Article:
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A Pilot Study Examining a Reinforcement Approach to Improve Diabetes Management

The safety and scientific validity of this study is the responsibility of the study sponsor and investigators. Listing a study does not mean it has been evaluated by the U.S. Federal Government. Read our disclaimer for details. Identifier: NCT01829555
Recruitment Status : Completed
First Posted : April 11, 2013
Last Update Posted : November 10, 2014
Yale University
National Institute of Diabetes and Digestive and Kidney Diseases (NIDDK)
Information provided by (Responsible Party):
UConn Health

Brief Summary:

Glucose control is necessary to avoid the immediate and long-term adverse effects associated with type 1 diabetes, and frequent self-monitoring of blood glucose is the first important step to achieving glucose control. Data suggest that large proportions of adolescents and young adults fail to adhere to standard guidelines of self-monitored of blood glucose testing and have hemoglobin A1c levels >7.5%. A finite period of poor metabolic control can lead to increased risk of medical complications over an individual's lifespan, necessitating novel interventions to improve self-monitored blood glucose testing and metabolic control in emerging adults with type 1 diabetes. The investigators treatment approach, which provides direct tangible reinforcement for objective evidence of behavior change, is efficacious in decreasing substance use, reducing weight, and improving medication adherence.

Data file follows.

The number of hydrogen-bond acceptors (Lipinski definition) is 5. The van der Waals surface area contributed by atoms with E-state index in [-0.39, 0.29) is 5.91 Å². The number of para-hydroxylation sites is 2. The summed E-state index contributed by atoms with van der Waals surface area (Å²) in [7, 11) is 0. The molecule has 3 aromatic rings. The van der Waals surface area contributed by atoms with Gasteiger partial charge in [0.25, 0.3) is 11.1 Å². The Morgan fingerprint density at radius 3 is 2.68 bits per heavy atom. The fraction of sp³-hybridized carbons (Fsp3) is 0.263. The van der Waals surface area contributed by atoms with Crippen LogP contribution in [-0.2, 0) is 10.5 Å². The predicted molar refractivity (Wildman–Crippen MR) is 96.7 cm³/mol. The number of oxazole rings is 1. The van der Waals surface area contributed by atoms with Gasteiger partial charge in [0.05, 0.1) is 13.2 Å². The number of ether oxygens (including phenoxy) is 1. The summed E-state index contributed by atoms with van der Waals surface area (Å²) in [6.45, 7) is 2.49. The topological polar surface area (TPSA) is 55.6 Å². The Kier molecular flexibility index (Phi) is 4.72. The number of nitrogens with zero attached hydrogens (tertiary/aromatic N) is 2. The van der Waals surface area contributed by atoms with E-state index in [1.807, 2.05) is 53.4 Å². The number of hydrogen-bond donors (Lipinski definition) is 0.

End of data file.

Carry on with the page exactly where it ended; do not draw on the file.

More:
The purpose of this project is to develop and pilot test an intervention based on behavioral economic principles for improving self-monitored blood glucose testing in young persons with type 1 diabetes. In this pilot study, patients will text in, via cell phones, each time they test, and a return text will inform them of reinforcer vouchers earned. The investigators will collect data on self-monitored blood glucose testing frequency and A1c levels preceding treatment initiation and throughout a 6 month treatment period. If promising, a randomized trial will lead to larger scale evaluations of reinforcement interventions alone, or in combination with multimodal treatment approaches, and it may be applied to other clinical issues such as adherence to continuous glucose monitoring. Importantly, this intervention can be administered remotely and in an automated fashion, allowing for widespread adoption if efficacious.

Condition or disease Intervention/treatment Phase
Type 1 Diabetes Behavioral: contingency management Not Applicable

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Study Type : Interventional  (Clinical Trial)
Actual Enrollment : 10 participants
Allocation: N/A
Intervention Model: Single Group Assignment
Masking: None (Open Label)
Primary Purpose: Supportive Care
Official Title: A Pilot Study Examining a Reinforcement Approach to Improve Diabetes Management
Study Start Date : February 2013
Actual Primary Completion Date : August 2014
Actual Study Completion Date : August 2014

Resource links provided by the National Library of Medicine

MedlinePlus related topics: Blood Sugar

Arm Intervention/treatment
Experimental: contingency management